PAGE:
WRITING AN EFFECTIVE BUSINESS PLAN
- PART 2
THE ULTRA-IMPORTANT EXECUTIVE SUMMARY
by: Cary Christian
I told you last week about the
three keys to writing an effective business plan. I decided it would be
worthwhile to spend a little more time on the subject this week in order to
cover the all-important Executive Summary.
Business plans are always long documents, particularly if they are well
conceived and well written. Some users of a business plan, such as venture
capitalists, receive hundreds or maybe even thousands of business plans per
week. There is simply no way they are going to read every one of them.
Assuming you are submitting your business plan because you actually WANT
someone to read it, the Executive Summary is your key to getting it read.
This is where you build enough interest to get the reader to want to read
the rest of it. For this reason, it is BY FAR the most important section of
your business plan. Write a poor Executive Summary and the rest of the plan
is immaterial. It could be blank, for that matter, because it will NOT
WHAT DO YOU PUT INTO AN EXECUTIVE SUMMARY?
Don't try to simply summarize every section included in the body of the
business plan. It will come off as stilted and awkward. Summarize the most
important points contained in the document, i.e., those sections that carry
the most importance. Here's what you should include.
Describe your business. The reader needs to first understand what it is you
do in order for the remainder of the information to make any sense. Give
them a brief, well written two or three paragraph summary of your business.
Show the reader that you understand the market you operate in. Describe it
for them. Tell them about your competition. Tell them what makes your
business unique or about the strategic strengths you have within your
market. Tell them where you stand in your market. Are you the market leader?
Second but trying harder? A new entry into the market?
If you are a new entry into the market, this section becomes even more
important. If the reader doesn't believe after reading this section that you
have a good grasp of the market, he or she will not bother reading further.
Try to keep this section to three or four paragraphs, but if you must use
more because of complexities in your market or your position within it, take
the extra space needed here and save it elsewhere.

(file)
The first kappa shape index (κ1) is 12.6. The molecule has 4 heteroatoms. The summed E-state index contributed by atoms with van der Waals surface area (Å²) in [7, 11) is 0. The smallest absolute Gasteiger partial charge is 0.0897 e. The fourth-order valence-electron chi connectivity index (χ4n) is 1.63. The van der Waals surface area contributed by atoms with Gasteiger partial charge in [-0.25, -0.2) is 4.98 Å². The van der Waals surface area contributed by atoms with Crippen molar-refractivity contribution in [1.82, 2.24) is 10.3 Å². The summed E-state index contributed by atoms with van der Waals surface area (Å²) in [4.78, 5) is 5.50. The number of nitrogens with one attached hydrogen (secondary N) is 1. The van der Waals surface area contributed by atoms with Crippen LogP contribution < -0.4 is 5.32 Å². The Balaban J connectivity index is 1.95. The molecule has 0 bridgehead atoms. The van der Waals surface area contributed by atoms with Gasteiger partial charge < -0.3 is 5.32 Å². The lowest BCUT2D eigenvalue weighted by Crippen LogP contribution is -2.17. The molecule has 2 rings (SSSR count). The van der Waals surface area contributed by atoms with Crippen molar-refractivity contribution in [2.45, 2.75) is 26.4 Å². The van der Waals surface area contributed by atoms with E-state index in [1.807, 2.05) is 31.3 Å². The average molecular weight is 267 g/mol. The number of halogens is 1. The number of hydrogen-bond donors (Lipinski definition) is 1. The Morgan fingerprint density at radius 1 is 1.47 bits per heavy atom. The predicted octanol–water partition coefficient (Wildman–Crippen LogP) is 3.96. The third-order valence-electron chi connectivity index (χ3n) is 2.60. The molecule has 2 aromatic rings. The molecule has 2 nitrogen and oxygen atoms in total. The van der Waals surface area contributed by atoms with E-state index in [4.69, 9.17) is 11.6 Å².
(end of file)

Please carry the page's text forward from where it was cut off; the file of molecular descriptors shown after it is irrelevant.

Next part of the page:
You can split this section into several subsections if it aids the flow of
the summary. For example, you might present a section discussing your
competition in the market and dedicate another to your unique position or
WHY YOU NEED THE MONEY!
After describing your business and the market you operate in, it's time to
tell the reader what you're going to do with their money. You need to
convince them, in a very small amount of space, that their money is going to
boost you over the top and make it possible for you to meet or exceed the
projected financial information you will be presenting next.
YOUR FINANCIAL FORECASTS
Summarize your projected income statement, statement of cash flow and
balance sheet. Present each statement summarized to the level of major
categories. For example, instead of listing all the individual expenses that
make up Operating Expenses, simply list all of the expenses as one line item
called "Operating Expenses." It should be easy enough to condense each
statement to ten lines or less.
Your goal is to give the reader an overview of the projected financial
results. They'll get into the details later.
If necessary, present summaries of other supporting schedules. If you
believe such supplemental information is important to an adequate
understanding of the summarized statements, provide it.
Give the reader a summary of what you're looking for. If you want to raise
$1 million in operating capital, say so. Tell them the terms you are
prepared to offer, whether it be interest, an equity stake in the business,
or a combination of both.
Provide the reader with full contact information for each individual that
should be contacted if the reader has questions. Make it easy for them.
Provide every address, phone number, fax number, cell phone number, or email
address that might be useful to them for the individuals identified as
Try to keep the entire Executive Summary to five pages. Most readers would
prefer three, but it will be very difficult, if not impossible, to provide
the information required in less than five because of the inclusion of the
financial statement tables. If you write this section well you won't have
any trouble keeping their attention through five pages.
And above all, you MUST WRITE IT WELL! Write, rewrite, and rewrite
some more. Make the Executive Summary as perfect as it can get. It needs to
read fast, flow nicely, provide maximum information with few words (be
concise!) and, of course, your punctuation, grammar and spelling should be
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